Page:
قوم غلامزاده بمئی یا آغول الگو:به انگلیسی Gholamzadeh bamaee از اهالی یاسوج در جنوب غرب ایران ایران هستند که در زمان قاجار توسط آقا محمد خان قاجار به مالمیر (ایذه کنونی) رانده شدند. غلامزاده ها به چهار تیره تقسیم میشوند که شامل: سید مارگیر، بمئی، بلیل و تامرادی می باشد. محل سکونت: روستاهای کول فرح، اژگیل، کوهشور، کلدوزخ
در سال ۱۹۵۹ میلادی ۷۰۰ نفر آغول در مالمیر ساکن بودهاند که این رقم برپایهٔ آمار سال ۲۰۰۲ میلادی به ۲۵۶۶ نفر افزایش یافتهاست.
Aghuls (Aghul: агулар/agular, Russian: агулы/aguly or агульцы/aguljcy) are a people in Dagestan, Russia. According to the 2010 census, there were 34,160 Aghuls in Russia (7,000 in 1959). The Aghul language belongs to the Lezgian language family, a group of the Northeast Caucasian family. Ethnically, the Aghuls are close to the Lezgins. There are four groups of the Aghul people, who live in four different gorges: Aguldere, Kurakhdere, Khushandere, and Khpyukdere. Like their neighbors the Kaitaks, the Aghuls were converted to Islam at a fairly early date, subsequent to the Arab conquest of the eighth century. Their oral traditions claim Jewish descent.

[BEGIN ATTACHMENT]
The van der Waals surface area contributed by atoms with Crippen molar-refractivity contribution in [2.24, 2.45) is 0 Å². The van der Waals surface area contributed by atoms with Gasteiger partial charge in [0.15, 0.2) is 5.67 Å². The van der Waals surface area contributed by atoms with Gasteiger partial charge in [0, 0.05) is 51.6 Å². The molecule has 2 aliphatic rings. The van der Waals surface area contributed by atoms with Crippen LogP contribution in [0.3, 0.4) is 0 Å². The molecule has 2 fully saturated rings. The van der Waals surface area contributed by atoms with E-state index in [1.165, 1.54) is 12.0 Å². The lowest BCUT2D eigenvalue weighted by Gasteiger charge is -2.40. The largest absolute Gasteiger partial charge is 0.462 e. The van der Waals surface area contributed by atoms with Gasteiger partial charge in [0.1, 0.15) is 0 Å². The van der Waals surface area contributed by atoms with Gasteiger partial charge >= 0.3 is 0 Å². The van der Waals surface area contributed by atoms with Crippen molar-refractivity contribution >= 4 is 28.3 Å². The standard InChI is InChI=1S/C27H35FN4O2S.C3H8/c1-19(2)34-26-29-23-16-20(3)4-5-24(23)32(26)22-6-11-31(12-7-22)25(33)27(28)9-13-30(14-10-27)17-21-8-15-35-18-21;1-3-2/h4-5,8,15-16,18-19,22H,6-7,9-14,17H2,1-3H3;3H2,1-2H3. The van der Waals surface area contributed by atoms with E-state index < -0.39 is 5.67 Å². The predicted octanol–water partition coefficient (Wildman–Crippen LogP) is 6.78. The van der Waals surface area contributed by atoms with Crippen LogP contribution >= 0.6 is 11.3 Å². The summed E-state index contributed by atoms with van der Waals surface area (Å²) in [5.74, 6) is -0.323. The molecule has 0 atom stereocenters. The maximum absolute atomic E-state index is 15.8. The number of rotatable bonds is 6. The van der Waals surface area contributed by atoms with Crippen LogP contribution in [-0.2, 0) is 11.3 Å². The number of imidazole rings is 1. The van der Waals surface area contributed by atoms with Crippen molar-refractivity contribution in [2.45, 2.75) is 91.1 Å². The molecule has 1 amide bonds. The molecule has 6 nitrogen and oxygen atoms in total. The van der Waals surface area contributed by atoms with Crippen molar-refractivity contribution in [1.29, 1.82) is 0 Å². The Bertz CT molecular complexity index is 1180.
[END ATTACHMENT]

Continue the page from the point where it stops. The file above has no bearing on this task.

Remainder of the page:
Each Aghul village had a village council, on which each of the three or four tukhums were represented. The council was headed by an elder. The village mullah and qadi also played an important role in local affairs. In some cases the wealthier tukhums exerted a disproportionate strong influence on village government. As elsewhere in Daghestan, the Aghuls were divided into tukhums (clans), comprising twenty to forty households. Each tukhum had its own cemetery, pastures, and hay fields, and the members were bound by obligations of mutual support and defense.
The Aghuls tended to practice endogamy within the tukhum—marriages with outsiders were very rare. In the past the Aghuls lived in extended family households, though not especially large ones (fifteen to twenty members, on average). A senior male, father or eldest brother, functioned as chief, with fairly broad authority over the affairs of the household and its members. Should the extended family split up, sisters—even those who had already married and left the household—received a portion of the land as well as the movable property. They were each apportioned one-half of the land share given to each of their brothers, a practice that was unusually generous by Daghestanian standards.